Helping Out Elders in Winter
INTERESTING STUFF – 14 December 2013

You're Only Old Once

SeussCover Did you know that Dr. Seuss wrote a book about being old? It's called You're Only Old Once – a Book for Obsolete Children.

The book was published on Theodor Seuss Geisel's 82nd birthday in 1986, and he wrote it after having spent entirely too much time undergoing medical examinations.

I felt the same way last week after a lengthy visit with a couple of doctors so it was fun when I got home to read this book again. As Seuss writes at the beginning, I too wish I could live in this kind of world:

Seuss fottafazee

He continues:

'cause the air that they breathe
is potassium-free
and because they chew nuts
from the Tutt-a-Tutt tree.

This gives strength to their teeth,
it gives length to their hair,
and they live without doctors,
with nary a care.

Thereafter, the entire story is about the folly an extended physical examination can turn out to be. The hearing test:

Seuss hearing


Then they'll say, “My dear fellow, you're deafer than most.
But there's hope, since you're not quite as deaf as a post.
We'll study your symptoms. We'll give you a call.
In the meantime, go back and sit down in the hall.

I'm lucky that (for now) I need no prescription drugs and take only three basic supplements. Nevertheless, this section of Seuss's book feels all too real:

For your Pill Drill you'll go to Room Six Sixty-three,
where a voice will instruct you, “Repeat after me...
This small white pill is what I munch
at breakfast and right after lunch.

I take the pill that's kelly green
before each mail and in between.
These loganberry-colored pills
I take for early morning chills.

I take the pill with zebra stripes
to cure my early evening gripes.
These orange-tinted ones, of course,
I take to cure my charley horse.

I take three blues at half past eight
to slow my exhalation rate.
On alternate nights at nine p.m.
I swallow pinkies. Four of them.

Seuss pills

The reds, which make my eyebrows strong,
I eat like popcorn all day long.
The speckled brown are what I keep
beside my bed to help me sleep.
This long flat one is what I take
if I should die before I wake.

Thank you, Dr. Seuss, wherever you are.

Dr. Seuss

At The Elder Storytelling Place today, Dan Gogerty: The Yellow School Bus – Social Media with a Whiff of Gravel Dust and Exhaust


Love, love, love.

I can say with all honesty, I'm vastly over medicated. So was he. LOL


Some years ago, one of our presidents (you pick a name), gave a speech in a tiny midwestern farming community.

Most of the small audience consisted of migrant workers.

Whenever he made a point during his rousing speech, the crowd shouted "Hoy-yay! Hoy-yay!"

He and his staff were very pleased with the enthusiastic response.

On the way back to the campaign bus, the entourage took a shortcut through a cow pasture.

The mayor, accompanying the president, noticed that a cow had left a deposit on the ground.

Turning to the president, he exclaimed, "Mr. President! Watch out! Don't step in the hoy-yay!"

Dr. Seuss would have understood.

What a HOOT!

Making this a birthday gift to a friend this month - Perfect!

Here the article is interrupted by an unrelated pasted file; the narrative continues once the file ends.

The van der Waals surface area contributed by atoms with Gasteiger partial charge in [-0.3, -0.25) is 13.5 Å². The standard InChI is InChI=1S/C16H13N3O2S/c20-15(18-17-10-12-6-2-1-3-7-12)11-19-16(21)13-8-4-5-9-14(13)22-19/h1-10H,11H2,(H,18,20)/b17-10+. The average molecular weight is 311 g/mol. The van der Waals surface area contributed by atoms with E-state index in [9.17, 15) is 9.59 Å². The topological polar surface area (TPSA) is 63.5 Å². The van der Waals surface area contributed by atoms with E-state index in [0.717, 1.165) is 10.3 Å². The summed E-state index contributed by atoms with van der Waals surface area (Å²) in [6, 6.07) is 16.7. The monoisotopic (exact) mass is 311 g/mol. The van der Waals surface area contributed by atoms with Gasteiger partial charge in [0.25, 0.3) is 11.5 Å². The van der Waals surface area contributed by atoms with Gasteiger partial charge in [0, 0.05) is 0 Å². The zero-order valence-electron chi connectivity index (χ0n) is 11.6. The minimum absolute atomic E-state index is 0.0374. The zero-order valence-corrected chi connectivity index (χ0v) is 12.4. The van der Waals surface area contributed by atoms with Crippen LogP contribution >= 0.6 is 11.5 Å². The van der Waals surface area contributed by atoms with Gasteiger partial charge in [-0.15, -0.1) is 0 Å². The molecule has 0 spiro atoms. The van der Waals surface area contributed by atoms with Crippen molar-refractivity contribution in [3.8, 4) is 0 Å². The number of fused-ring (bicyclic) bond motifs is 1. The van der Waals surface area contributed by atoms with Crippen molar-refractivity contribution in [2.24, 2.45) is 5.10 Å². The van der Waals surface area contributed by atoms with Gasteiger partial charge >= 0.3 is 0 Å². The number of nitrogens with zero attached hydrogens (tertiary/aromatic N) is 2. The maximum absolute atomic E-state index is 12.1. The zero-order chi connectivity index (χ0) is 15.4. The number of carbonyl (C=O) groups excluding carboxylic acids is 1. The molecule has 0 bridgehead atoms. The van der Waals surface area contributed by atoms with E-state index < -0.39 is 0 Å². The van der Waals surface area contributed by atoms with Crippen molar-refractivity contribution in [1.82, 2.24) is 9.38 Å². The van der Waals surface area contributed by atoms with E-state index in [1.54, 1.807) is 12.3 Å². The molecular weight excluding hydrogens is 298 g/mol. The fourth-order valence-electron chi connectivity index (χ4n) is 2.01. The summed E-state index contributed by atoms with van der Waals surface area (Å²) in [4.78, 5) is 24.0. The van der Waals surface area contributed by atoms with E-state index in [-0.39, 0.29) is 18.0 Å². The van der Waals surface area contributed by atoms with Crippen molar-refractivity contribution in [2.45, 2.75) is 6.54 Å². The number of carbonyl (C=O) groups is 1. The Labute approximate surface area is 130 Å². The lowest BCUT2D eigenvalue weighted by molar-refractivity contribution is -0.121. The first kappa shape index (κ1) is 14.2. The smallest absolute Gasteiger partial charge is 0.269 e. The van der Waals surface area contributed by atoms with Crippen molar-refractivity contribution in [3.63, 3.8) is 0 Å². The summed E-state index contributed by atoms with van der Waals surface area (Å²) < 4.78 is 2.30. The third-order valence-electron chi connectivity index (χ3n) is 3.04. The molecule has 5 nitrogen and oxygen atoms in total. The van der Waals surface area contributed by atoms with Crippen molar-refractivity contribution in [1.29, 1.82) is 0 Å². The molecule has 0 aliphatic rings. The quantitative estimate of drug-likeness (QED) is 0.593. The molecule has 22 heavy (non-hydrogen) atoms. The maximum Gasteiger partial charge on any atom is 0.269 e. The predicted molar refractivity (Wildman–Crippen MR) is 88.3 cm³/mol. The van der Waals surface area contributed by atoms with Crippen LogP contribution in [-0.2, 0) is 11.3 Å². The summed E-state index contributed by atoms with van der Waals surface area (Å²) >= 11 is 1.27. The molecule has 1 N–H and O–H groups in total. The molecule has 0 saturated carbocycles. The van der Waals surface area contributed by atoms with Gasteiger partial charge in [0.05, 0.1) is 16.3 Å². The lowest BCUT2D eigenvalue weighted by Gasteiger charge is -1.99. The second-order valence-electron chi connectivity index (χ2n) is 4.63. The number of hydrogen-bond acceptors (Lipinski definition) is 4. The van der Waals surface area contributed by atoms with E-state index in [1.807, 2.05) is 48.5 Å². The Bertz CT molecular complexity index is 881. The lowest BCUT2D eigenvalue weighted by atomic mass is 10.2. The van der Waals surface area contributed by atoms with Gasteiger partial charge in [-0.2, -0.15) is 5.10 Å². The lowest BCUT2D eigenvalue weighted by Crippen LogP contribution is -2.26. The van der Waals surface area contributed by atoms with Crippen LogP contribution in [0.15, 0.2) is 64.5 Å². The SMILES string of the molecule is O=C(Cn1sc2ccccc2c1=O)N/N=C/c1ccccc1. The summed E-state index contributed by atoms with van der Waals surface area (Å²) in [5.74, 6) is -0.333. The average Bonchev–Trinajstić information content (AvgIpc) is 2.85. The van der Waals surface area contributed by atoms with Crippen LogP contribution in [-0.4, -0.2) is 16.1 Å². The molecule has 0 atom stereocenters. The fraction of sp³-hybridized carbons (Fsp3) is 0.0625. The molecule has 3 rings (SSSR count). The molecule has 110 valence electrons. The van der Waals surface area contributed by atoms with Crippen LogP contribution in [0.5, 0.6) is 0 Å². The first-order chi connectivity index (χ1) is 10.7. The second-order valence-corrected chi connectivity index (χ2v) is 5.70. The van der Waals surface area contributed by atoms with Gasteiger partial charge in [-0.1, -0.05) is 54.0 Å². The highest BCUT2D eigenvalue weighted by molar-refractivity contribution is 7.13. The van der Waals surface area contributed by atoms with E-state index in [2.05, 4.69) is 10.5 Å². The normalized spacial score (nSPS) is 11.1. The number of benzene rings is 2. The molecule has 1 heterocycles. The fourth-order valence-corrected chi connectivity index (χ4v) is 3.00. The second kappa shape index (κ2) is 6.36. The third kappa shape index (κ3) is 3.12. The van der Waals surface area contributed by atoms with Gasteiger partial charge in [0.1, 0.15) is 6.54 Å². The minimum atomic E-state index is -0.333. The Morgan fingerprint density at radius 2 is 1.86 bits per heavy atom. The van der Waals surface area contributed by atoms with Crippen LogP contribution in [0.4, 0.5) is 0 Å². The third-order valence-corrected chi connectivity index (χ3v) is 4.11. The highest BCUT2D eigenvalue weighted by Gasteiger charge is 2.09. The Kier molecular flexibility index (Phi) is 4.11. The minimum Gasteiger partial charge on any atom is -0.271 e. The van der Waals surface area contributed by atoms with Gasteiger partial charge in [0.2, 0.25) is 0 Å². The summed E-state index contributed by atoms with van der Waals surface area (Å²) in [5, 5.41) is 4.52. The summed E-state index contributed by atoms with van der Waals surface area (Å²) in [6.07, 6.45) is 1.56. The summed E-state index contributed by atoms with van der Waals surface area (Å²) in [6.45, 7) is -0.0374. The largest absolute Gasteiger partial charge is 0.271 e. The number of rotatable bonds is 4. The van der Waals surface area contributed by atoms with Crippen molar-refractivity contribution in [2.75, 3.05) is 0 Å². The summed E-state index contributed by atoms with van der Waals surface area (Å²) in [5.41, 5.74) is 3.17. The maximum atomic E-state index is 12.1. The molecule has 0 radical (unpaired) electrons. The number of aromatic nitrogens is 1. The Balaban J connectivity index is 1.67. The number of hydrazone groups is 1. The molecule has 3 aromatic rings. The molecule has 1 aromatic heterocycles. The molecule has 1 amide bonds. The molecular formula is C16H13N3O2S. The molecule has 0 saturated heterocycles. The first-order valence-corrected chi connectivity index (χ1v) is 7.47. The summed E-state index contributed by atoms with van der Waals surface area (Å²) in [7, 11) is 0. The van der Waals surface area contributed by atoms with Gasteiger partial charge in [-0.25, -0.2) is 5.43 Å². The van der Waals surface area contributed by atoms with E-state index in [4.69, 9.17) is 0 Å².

I will never be too old to stop loving Dr. Seuss. I read every one of his books to my children and loved doing it over and over and over. Theodor Gessel managed to make rhyming such fun to read out loud that I still enjoy doing it. There was a hidden morality lesson in his stories that made it easy to teach my children to do the right thing. It was almost subliminal, but it was there.

Thank you for his book on being old. I'm going to read it out loud right now. Ta ! Ta!

Love the statement

This is a clever.. As I read this peom for seniors is very interesting as the older you get they get stuffed with pills to live off which is crazy because then they make you dependent on them.

I like it.In being a senior,it let's me laugh at myself

Great example of how how pharma industry is over medicating seniors. There is no end to their greed.

Over medication or conflicting meds are an ongoing problem.

Aha, I'm an obsolete child. That explains a lot! (Thought I'd I'd read all the Seuss books when my son was young, but I don't remember this one.)

How quickly one can find themselves in this situation. My husband and have been making a lot of trips recently to the regional VA clinic about 70 miles from our home. We're very thankful for the medical care, since he doesn't get Medicare until February, and became unexpectedly unemployed and without affordable insurance, and as a long term insulin dependent diabetic, he can't be without help. This shed a little light of humor on the situation.

Thanks from me, too, for posting this. I didn't know about the book and I absolutely love it!!!!

When he wrote this I was still young and paid it no mind. Why would I want to read of being old when I wasn't. And now that I am of age, I still don't think I'll buy the book as I really don't want to know how it ends.

This is a new Suess book for me...I've read many of his other book to my children and my grandchildren....I'd this one is for me and I LOVE it. Thank you for posting my friend.

I gave this book to my dad for his 78th or 79th birthday. It was the last book I gave Dad as he did not make it to 80. Thanks for the memory.

What fun. I didn't know this book existed.

Thanks for writing about this.


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